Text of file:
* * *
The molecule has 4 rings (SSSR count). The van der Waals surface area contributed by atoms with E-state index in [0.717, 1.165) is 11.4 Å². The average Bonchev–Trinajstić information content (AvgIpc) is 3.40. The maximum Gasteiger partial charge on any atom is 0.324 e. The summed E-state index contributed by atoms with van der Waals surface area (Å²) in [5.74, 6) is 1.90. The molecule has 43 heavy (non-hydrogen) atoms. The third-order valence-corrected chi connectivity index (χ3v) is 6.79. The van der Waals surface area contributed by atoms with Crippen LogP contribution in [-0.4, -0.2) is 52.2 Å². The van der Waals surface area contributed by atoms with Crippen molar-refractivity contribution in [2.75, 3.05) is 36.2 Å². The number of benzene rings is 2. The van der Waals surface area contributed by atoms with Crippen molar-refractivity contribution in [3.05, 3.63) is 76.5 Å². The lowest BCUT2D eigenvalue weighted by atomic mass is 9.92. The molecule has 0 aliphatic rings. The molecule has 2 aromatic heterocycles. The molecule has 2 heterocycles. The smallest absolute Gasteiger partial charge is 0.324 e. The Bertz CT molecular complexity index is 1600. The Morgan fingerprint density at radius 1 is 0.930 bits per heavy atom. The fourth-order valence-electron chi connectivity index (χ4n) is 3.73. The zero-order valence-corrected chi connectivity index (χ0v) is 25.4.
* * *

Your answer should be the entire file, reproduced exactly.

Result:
The molecule has 4 rings (SSSR count). The van der Waals surface area contributed by atoms with E-state index in [0.717, 1.165) is 11.4 Å². The average Bonchev–Trinajstić information content (AvgIpc) is 3.40. The maximum Gasteiger partial charge on any atom is 0.324 e. The summed E-state index contributed by atoms with van der Waals surface area (Å²) in [5.74, 6) is 1.90. The molecule has 43 heavy (non-hydrogen) atoms. The third-order valence-corrected chi connectivity index (χ3v) is 6.79. The van der Waals surface area contributed by atoms with Crippen LogP contribution in [-0.4, -0.2) is 52.2 Å². The van der Waals surface area contributed by atoms with Crippen molar-refractivity contribution in [2.75, 3.05) is 36.2 Å². The number of benzene rings is 2. The van der Waals surface area contributed by atoms with Crippen molar-refractivity contribution in [3.05, 3.63) is 76.5 Å². The lowest BCUT2D eigenvalue weighted by atomic mass is 9.92. The molecule has 0 aliphatic rings. The molecule has 2 aromatic heterocycles. The molecule has 2 heterocycles. The smallest absolute Gasteiger partial charge is 0.324 e. The Bertz CT molecular complexity index is 1600. The Morgan fingerprint density at radius 1 is 0.930 bits per heavy atom. The fourth-order valence-electron chi connectivity index (χ4n) is 3.73. The zero-order valence-corrected chi connectivity index (χ0v) is 25.4.